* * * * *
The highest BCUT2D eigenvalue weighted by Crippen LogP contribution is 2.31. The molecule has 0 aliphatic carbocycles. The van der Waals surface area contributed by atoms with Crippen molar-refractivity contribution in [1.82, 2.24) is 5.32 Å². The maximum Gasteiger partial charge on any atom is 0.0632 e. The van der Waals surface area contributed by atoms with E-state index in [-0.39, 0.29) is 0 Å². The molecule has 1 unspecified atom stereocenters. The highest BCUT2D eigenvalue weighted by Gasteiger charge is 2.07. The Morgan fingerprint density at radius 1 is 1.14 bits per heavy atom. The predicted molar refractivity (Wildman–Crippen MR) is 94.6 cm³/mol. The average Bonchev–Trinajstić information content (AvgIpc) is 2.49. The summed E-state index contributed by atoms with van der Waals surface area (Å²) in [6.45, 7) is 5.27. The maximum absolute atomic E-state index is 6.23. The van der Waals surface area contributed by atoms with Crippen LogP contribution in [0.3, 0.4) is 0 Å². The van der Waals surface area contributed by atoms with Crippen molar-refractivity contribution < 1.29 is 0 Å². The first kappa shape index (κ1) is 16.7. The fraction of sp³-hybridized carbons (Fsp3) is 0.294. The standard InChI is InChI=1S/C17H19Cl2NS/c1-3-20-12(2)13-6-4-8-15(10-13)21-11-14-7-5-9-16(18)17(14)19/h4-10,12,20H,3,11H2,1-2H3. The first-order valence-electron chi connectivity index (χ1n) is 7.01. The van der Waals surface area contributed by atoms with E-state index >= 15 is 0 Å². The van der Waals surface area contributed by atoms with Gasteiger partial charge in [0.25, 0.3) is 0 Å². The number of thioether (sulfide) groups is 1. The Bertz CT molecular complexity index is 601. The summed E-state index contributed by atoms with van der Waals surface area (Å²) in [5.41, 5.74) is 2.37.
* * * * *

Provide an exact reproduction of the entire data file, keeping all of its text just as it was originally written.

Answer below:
The highest BCUT2D eigenvalue weighted by Crippen LogP contribution is 2.31. The molecule has 0 aliphatic carbocycles. The van der Waals surface area contributed by atoms with Crippen molar-refractivity contribution in [1.82, 2.24) is 5.32 Å². The maximum Gasteiger partial charge on any atom is 0.0632 e. The van der Waals surface area contributed by atoms with E-state index in [-0.39, 0.29) is 0 Å². The molecule has 1 unspecified atom stereocenters. The highest BCUT2D eigenvalue weighted by Gasteiger charge is 2.07. The Morgan fingerprint density at radius 1 is 1.14 bits per heavy atom. The predicted molar refractivity (Wildman–Crippen MR) is 94.6 cm³/mol. The average Bonchev–Trinajstić information content (AvgIpc) is 2.49. The summed E-state index contributed by atoms with van der Waals surface area (Å²) in [6.45, 7) is 5.27. The maximum absolute atomic E-state index is 6.23. The van der Waals surface area contributed by atoms with Crippen LogP contribution in [0.3, 0.4) is 0 Å². The van der Waals surface area contributed by atoms with Crippen molar-refractivity contribution < 1.29 is 0 Å². The first kappa shape index (κ1) is 16.7. The fraction of sp³-hybridized carbons (Fsp3) is 0.294. The standard InChI is InChI=1S/C17H19Cl2NS/c1-3-20-12(2)13-6-4-8-15(10-13)21-11-14-7-5-9-16(18)17(14)19/h4-10,12,20H,3,11H2,1-2H3. The first-order valence-electron chi connectivity index (χ1n) is 7.01. The van der Waals surface area contributed by atoms with E-state index >= 15 is 0 Å². The van der Waals surface area contributed by atoms with Gasteiger partial charge in [0.25, 0.3) is 0 Å². The number of thioether (sulfide) groups is 1. The Bertz CT molecular complexity index is 601. The summed E-state index contributed by atoms with van der Waals surface area (Å²) in [5.41, 5.74) is 2.37.